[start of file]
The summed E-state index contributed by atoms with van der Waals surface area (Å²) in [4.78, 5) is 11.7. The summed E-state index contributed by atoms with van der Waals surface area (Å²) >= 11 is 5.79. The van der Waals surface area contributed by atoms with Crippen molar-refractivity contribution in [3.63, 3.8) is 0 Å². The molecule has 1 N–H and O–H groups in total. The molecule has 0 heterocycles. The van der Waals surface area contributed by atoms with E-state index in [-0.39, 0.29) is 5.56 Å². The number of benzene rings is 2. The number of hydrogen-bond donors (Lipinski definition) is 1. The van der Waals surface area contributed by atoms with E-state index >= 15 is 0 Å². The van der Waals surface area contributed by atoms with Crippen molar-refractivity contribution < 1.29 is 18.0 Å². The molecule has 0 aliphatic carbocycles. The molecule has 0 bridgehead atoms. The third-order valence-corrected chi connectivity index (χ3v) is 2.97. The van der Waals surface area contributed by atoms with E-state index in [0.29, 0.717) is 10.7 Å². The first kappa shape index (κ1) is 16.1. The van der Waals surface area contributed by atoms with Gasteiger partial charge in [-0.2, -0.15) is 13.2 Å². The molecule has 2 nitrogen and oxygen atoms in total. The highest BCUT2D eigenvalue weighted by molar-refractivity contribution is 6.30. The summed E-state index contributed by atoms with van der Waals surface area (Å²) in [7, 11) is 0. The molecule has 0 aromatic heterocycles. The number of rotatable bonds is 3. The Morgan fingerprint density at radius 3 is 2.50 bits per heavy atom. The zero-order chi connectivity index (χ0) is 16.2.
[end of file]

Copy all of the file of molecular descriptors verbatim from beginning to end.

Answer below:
The summed E-state index contributed by atoms with van der Waals surface area (Å²) in [4.78, 5) is 11.7. The summed E-state index contributed by atoms with van der Waals surface area (Å²) >= 11 is 5.79. The van der Waals surface area contributed by atoms with Crippen molar-refractivity contribution in [3.63, 3.8) is 0 Å². The molecule has 1 N–H and O–H groups in total. The molecule has 0 heterocycles. The van der Waals surface area contributed by atoms with E-state index in [-0.39, 0.29) is 5.56 Å². The number of benzene rings is 2. The number of hydrogen-bond donors (Lipinski definition) is 1. The van der Waals surface area contributed by atoms with E-state index >= 15 is 0 Å². The van der Waals surface area contributed by atoms with Crippen molar-refractivity contribution < 1.29 is 18.0 Å². The molecule has 0 aliphatic carbocycles. The molecule has 0 bridgehead atoms. The third-order valence-corrected chi connectivity index (χ3v) is 2.97. The van der Waals surface area contributed by atoms with E-state index in [0.29, 0.717) is 10.7 Å². The first kappa shape index (κ1) is 16.1. The van der Waals surface area contributed by atoms with Gasteiger partial charge in [-0.2, -0.15) is 13.2 Å². The molecule has 2 nitrogen and oxygen atoms in total. The highest BCUT2D eigenvalue weighted by molar-refractivity contribution is 6.30. The summed E-state index contributed by atoms with van der Waals surface area (Å²) in [7, 11) is 0. The molecule has 0 aromatic heterocycles. The number of rotatable bonds is 3. The Morgan fingerprint density at radius 3 is 2.50 bits per heavy atom. The zero-order chi connectivity index (χ0) is 16.2.